GeeXBoX, a small media center Linux live CD distribution, can run from any small device, such as a USB disk or a wallet CD-R, and can play both disk-based media like DVDs and online media like Icecast streams. The project has been in development for several years and has just released version 1.1. I fed it every kind of media file I could lay my hands on -- Ogg, MP3, MP4, AVI, DVDs, VCDs, and their ripped versions -- and it played them all without a hiccup. But what makes GeeXBoX a fantastic distribution is its ease of use and malleability.
GeeXBoX 1.1 is a mere 8.9MB ISO download. Its hardware requirements are minimal -- a Pentium II 400MHz processor and 64MB of RAM are enough to power GeeXBoX -- and of course you'll need a CD/DVD drive to play your media. GeeXBoX ejects its CD boot media after copying itself into memory and booting the computer. If you don't want to bother with the GeeXBoX CD every time you want to power up your media center, you can install GeeXBoX onto a hard drive as well. To install GeeXBoX you need only an 8MB partition, and it can install in a Windows FAT partition as well as Linux ext2/3 partitions. If you don't have a hard disk on the computer you want to run GeeXBoX on, you can install the distribution onto a USB disk.
GeeXBoX boots quickly into a simple graphical environment. The first screen displays controls to open and play media files, change preferences (for audio/video playback, displaying subtitles, and so on), and configure some options (such as a sleep timer and autoplay mode). The developers have done a good job of making the distribution as easy to use as a regular DVD player. Unless you're really picky about the font size of your subtitles, you'll be happy with the default settings.
Good hardware support
GeeXBoX, in essence, is wrapped around the MPlayer media player. Using MPlayer allows GeeXBoX to play files on local hard drives and USB disks or from over the network through Samba and NFS shares, and it can also stream content from over the Internet.
GeeXBoX also has excellent hardware detection capabilities. The distribution is based on Linux kernel 18.104.22.168 and claims to bundle drivers for nearly all video, sound, network, and Wi-Fi cards. GeeXBoX had no trouble detecting any of the sound, video, and network devices on any of my desktops and laptops. It worked with PC Card wireless adapters as well as older 802.11b PCI desktop cards via NDISwrapper.
GeeXBoX also supports lots of TV tuner cards. If your card is supported, you can use GeeXBoX to watch TV. Additionally, the distribution uses the LIRC (Linux Infrared Remote Control) package and supports its more than 2,000 infrared receivers and remote controls. The only drawback here is that GeeXBoX developers provide key bindings for only a handful of popular remote controls. If you don't have one of these remotes, you'll have to figure out the keybindings on your own. One thing I miss is support for Bluetooth controllers.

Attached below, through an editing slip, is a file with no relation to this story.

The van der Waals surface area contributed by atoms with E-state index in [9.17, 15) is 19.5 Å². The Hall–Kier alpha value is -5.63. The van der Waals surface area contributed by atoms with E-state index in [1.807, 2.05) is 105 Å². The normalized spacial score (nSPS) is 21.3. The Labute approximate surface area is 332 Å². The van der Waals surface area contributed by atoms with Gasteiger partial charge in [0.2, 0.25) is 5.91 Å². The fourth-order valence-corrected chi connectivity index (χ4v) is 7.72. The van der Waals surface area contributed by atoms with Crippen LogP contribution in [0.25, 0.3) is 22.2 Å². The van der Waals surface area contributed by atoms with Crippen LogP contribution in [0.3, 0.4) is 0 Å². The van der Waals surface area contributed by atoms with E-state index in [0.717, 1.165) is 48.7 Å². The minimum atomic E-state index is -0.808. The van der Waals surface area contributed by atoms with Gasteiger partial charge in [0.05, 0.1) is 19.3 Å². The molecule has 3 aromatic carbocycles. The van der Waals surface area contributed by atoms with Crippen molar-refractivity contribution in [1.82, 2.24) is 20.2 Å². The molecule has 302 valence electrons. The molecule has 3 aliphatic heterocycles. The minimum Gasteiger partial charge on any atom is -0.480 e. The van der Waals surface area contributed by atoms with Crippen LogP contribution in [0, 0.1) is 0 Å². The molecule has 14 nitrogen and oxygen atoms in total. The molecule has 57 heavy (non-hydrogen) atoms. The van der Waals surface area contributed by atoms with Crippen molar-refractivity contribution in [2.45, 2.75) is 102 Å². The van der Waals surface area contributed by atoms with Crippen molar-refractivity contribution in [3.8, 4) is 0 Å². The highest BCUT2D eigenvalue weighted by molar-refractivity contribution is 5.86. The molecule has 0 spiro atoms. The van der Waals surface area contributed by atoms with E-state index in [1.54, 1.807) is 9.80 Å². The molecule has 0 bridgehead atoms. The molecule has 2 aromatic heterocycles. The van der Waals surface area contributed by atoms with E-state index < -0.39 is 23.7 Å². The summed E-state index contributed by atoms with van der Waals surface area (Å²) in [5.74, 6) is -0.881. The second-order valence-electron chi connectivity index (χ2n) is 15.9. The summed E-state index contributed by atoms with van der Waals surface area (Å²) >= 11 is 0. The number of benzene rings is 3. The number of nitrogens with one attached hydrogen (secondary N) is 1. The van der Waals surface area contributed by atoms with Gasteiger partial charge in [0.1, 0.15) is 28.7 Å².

If you download and use the official GeeXBoX 1.1 ISO, you'll be unable to play Internet radio and video or detect a wireless adapter that has proprietary firmware. This is to keep the distribution GPL-compliant. But the project offers a simple graphical utility to generate customized GeeXBoX spins.
The GeeXBoX ISO generator is available in a 10.9MB package that has executables for Linux, Windows, and Mac OS X. Using the generator, you can make cosmetic changes to GeeXBoX's interface, select themes and menu language, and set audio and video parameters such as resolution and number of audio channels (stereo, 5.1 surround). GeeXBoX 1.1 defaults to an ATI remote, but with the generator you can choose your own remote controller and receiver devices.
One aspect of the generator I like is that it allows you to define your network settings. You can either let GeeXBoX autodetect and autoconfigure your network hardware and settings, or you can enter them through the generator. This is useful if you want to give the media center machine a fixed IP address and set its wireless SSID and encryption key beforehand to avoid entering them every time GeeXBoX boots. If your wireless card isn't supported, you can include its Windows drivers using the generator, which will make your custom GeeXBoX use them with NDISwrapper. The generator also lets you add codecs and firmware that weren't included in the official distribution due to conflicting licenses.
The generator lets you enable streaming audio and video. It supports SHOUTcast and Icecast radio and TV streams. To allow you to filter the channel list, the generator has fields where you can blacklist and whitelist certain channels. With a single click you can also make your custom GeeXBoX run services like FTP, Telnet, and a Web server. In addition to installing these services, I would love the ability to add software like Web browsers that, when activated through the generator, would let users browse the Internet using GeeXBoX.
Along with drivers and codecs, you can also add folders containing media files that will be included in your custom distribution. So irrespective of what computer you run your custom GeeXBoX distribution on, your music and video will always be there with you.
The distribution's developers are actively working on version 2.0, which will not only add more features but be a complete overhaul, but they're not announcing any projected release date yet.
GeeXBoX is a very functional media center distribution. It has a simple, newbie-friendly user interface, extensive hardware support, and flexible configurability. In fact, I like it so much that I recommend you don't download the official GeeXBoX 1.1 ISO -- rather, you should just download the generator and make your own customized GeeXBoX ISO spin.